"Damn." Benji muttered under his breath, as if the ex-cop could read lips. Benji's 300 pounds on a 6-2 frame intimidated most white people into crossing the street and he carried a 45. Neither mattered to Bobby Z, who got out of the car leaving the engine running.
“Where’s the owner?” Bobby asked, surveying the street without seeing any threat.
We opened the ropes and pointed to Arthur. Johnny Z went over and slapped Arthur once. He fell to the floor.
“500 a night.” Johnny Z helped Arthur to his feet. "You got that? I'll be here every night to make sure I get it too"
"Yes." It was the only right answer.
The extra $500 came from allowing less desirable customers into the club for $20 each. 25 people might not seem many, but these entries proved to be trouble time and time again. Benji and I handled each intruders with force. Johnny Z watched from the bar with amusement. All he had to do was tell the trouble-makers to leave. None of them would have questioned his command.
Johnny Z was bad news. His mission were mired in violence. He had a past, present, and future which he couldn't outrun. He was above the law, but Johnny Z misread the shitstorm coming our way.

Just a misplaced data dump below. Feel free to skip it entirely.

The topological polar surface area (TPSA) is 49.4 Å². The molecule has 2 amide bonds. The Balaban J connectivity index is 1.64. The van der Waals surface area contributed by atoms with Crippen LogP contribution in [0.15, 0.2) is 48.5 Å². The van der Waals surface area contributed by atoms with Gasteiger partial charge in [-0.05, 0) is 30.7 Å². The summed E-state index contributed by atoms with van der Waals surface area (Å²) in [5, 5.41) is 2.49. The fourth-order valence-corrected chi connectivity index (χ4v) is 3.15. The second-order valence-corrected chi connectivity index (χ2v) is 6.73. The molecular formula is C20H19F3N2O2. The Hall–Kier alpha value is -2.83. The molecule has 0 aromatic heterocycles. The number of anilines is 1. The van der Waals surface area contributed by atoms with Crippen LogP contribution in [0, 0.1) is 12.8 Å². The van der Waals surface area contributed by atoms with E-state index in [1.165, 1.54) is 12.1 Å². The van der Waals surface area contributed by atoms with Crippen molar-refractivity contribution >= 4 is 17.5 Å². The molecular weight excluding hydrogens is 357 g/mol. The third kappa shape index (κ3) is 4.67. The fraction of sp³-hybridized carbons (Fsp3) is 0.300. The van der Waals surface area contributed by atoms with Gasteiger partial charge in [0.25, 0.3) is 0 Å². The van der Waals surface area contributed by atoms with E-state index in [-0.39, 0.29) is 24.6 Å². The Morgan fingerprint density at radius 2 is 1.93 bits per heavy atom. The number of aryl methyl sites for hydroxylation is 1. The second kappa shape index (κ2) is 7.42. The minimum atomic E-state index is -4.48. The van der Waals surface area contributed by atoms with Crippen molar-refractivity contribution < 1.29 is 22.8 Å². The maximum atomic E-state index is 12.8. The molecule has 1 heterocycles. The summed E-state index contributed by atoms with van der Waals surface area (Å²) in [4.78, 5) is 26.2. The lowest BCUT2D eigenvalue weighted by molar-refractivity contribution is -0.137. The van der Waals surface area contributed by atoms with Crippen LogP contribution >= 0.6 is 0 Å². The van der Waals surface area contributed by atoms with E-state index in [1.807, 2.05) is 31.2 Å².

The International was hot. The FBI were investigating police corruption.Arthur wore the wire for Internal Affairs. Our partners were Russian counterfeiters. The leader was going out with my ex-girlfriend. I was still in love with her. Benji thought I was a fool and so did Johnny Z.
"You." Johnny Z motioned for me to come over to him.
"What's wrong? Are you blind?"
"No." I knew what he was talking about.
"You should get out of here before it's too late to leave."
"What about you?"
"Tonight's my last night. It should be yours too. One more thing. That girl is never coming back to you.
"Thanks." The truth didn't sound any better coming from a bag of nails.
I gave my notice. Arthur shrugged like I should have gone before that. I left before Paris within the week for a job at a nightclub in Les Halles.
I heard about the International from Scottie. Viktor Malenski's corpse was found outside the club and the FBI raided the premises a day after New Year's Eve. The Special Investigations Unit arrested two bagman for the cops. Johnny Z wasn't one of them. 30 precinct cops were dismissed without charges. No one knew who killed Viktor.
I stayed in France for five years.
By 1990 I was out of nightclubs. A friend, Richie Boy, hired me to work at his diamond exchange. Part security, part schlepper. Sleeping regular hours was a treat, but the money wasn't close to what I coined at the International,so when Scottie offered a job at his club in Beverly Hills, I accepted without reservation.